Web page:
With the exception of informative television broadcasts, MRE has not yet been implemented on a national scale.4 However, citizens receive instruction locally if their region is especially dangerous or about to be demined. Though upper grade levels in some secondary schools learn mine-risk prevention in preparation for military duty, teens remain the most susceptible demographic to mine accidents.4 Due to schools' widespread requests for MRE, the Emergency Ministry has launched a mine-awareness education campaign, hoping for eventual complete participation across the country.8

Mine Action

During 2001 and 2002 demining teams eliminated 348,000 explosive remnants of war in Ukrainian soil.6 From August 2005 until January 2006, deminers gathered 1.1 million additional remnants.4 In mine-laden areas, individual teams defuse an average of 150 to 200 munitions every day.6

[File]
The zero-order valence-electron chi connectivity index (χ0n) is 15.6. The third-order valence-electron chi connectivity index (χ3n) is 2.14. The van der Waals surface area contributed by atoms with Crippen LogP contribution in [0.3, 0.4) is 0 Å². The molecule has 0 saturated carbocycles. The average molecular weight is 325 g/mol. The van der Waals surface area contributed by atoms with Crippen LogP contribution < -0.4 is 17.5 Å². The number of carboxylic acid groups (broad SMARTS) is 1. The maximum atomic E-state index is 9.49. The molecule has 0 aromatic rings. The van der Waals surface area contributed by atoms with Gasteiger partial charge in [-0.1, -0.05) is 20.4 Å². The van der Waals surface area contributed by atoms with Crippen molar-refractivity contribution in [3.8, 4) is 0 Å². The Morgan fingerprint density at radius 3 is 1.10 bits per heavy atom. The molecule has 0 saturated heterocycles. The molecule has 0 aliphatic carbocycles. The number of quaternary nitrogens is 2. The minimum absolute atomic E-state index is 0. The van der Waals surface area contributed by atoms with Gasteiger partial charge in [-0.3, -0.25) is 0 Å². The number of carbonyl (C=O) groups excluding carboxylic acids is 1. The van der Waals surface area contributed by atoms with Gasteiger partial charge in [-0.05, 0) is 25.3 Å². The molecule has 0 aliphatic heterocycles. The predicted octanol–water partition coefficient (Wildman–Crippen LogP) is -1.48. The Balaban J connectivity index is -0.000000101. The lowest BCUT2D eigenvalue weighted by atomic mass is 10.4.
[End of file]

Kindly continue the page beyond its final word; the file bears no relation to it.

Small-scale destruction projects led by local communities and their sponsors have eliminated substantial quantities of stockpiled mines. A military base in Novobogdanovka has recently received state support for completely demolishing its stockpiles.4 In another case, the city of Donetsk used an out-of-commission chemical plant to convert 400,000 mines into children's toys such as plastic pelicans.10 Ukraine disposed of 100,000 stockpiled PFM-1 mines in 19987 and all of its stockpiled PMN-type mines during 2002 and 2003.3 In 2005 over 39,000 munitions were obliterated by the government.4 In the same year the European Commission began arranging large-scale plans for the nationwide stockpile demolition. In 2006 the European Commission announced it would fund an upcoming project for the neutralization of PFM-type landmines, which have been environmentally harmful and difficult to defuse in the process of stockpile destruction.11 With a $7 million (€5.1 million Euros9) contribution from the European Union and 16 countries, the United States has piloted a project to destroy 1.5 million small-caliber weapons and munitions in Ukraine.12 The United States has supplemented an additional $2 million (€1.47 million Euros9) in order to destroy more major weapons including 2,000 Man-Portable Air Defense Systems.12 The NATO Partnership for Peace Trust Fund has sponsored these actions.